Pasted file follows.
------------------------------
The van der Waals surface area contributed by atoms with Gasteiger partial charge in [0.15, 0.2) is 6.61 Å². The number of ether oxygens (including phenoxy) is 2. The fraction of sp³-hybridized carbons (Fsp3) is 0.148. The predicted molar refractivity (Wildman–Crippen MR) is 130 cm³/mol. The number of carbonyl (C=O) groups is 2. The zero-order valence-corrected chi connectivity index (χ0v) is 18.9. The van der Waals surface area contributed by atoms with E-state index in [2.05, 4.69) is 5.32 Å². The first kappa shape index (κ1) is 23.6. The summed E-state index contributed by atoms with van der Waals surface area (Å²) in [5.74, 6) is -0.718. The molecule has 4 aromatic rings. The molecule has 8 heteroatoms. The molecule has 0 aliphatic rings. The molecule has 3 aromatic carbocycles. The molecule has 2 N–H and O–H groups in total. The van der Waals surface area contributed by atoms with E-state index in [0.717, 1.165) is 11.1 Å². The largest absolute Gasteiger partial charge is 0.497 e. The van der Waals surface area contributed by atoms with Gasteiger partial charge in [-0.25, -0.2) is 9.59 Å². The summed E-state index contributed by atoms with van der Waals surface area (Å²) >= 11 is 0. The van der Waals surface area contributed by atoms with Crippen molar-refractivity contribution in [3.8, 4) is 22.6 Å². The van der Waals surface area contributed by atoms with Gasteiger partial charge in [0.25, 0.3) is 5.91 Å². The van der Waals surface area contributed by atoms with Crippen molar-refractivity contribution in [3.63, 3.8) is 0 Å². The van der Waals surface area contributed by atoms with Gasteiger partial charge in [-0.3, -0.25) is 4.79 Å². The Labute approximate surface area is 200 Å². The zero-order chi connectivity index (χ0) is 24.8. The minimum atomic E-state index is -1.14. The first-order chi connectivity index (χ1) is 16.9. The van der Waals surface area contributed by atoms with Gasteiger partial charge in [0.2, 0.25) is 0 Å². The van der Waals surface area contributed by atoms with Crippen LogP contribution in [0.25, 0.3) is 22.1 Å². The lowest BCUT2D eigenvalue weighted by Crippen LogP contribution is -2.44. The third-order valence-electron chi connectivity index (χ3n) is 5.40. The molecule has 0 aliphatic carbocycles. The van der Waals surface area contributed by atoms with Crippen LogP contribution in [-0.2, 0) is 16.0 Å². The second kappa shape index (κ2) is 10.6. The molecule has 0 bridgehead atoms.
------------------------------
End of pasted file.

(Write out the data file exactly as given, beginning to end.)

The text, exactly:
The van der Waals surface area contributed by atoms with Gasteiger partial charge in [0.15, 0.2) is 6.61 Å². The number of ether oxygens (including phenoxy) is 2. The fraction of sp³-hybridized carbons (Fsp3) is 0.148. The predicted molar refractivity (Wildman–Crippen MR) is 130 cm³/mol. The number of carbonyl (C=O) groups is 2. The zero-order valence-corrected chi connectivity index (χ0v) is 18.9. The van der Waals surface area contributed by atoms with E-state index in [2.05, 4.69) is 5.32 Å². The first kappa shape index (κ1) is 23.6. The summed E-state index contributed by atoms with van der Waals surface area (Å²) in [5.74, 6) is -0.718. The molecule has 4 aromatic rings. The molecule has 8 heteroatoms. The molecule has 0 aliphatic rings. The molecule has 3 aromatic carbocycles. The molecule has 2 N–H and O–H groups in total. The van der Waals surface area contributed by atoms with E-state index in [0.717, 1.165) is 11.1 Å². The largest absolute Gasteiger partial charge is 0.497 e. The van der Waals surface area contributed by atoms with Gasteiger partial charge in [-0.25, -0.2) is 9.59 Å². The summed E-state index contributed by atoms with van der Waals surface area (Å²) >= 11 is 0. The van der Waals surface area contributed by atoms with Crippen molar-refractivity contribution in [3.8, 4) is 22.6 Å². The van der Waals surface area contributed by atoms with Gasteiger partial charge in [0.25, 0.3) is 5.91 Å². The van der Waals surface area contributed by atoms with Crippen molar-refractivity contribution in [3.63, 3.8) is 0 Å². The van der Waals surface area contributed by atoms with Gasteiger partial charge in [-0.3, -0.25) is 4.79 Å². The Labute approximate surface area is 200 Å². The zero-order chi connectivity index (χ0) is 24.8. The minimum atomic E-state index is -1.14. The first-order chi connectivity index (χ1) is 16.9. The van der Waals surface area contributed by atoms with Gasteiger partial charge in [0.2, 0.25) is 0 Å². The van der Waals surface area contributed by atoms with Crippen LogP contribution in [0.25, 0.3) is 22.1 Å². The lowest BCUT2D eigenvalue weighted by Crippen LogP contribution is -2.44. The third-order valence-electron chi connectivity index (χ3n) is 5.40. The molecule has 0 aliphatic carbocycles. The van der Waals surface area contributed by atoms with Crippen LogP contribution in [-0.2, 0) is 16.0 Å². The second kappa shape index (κ2) is 10.6. The molecule has 0 bridgehead atoms.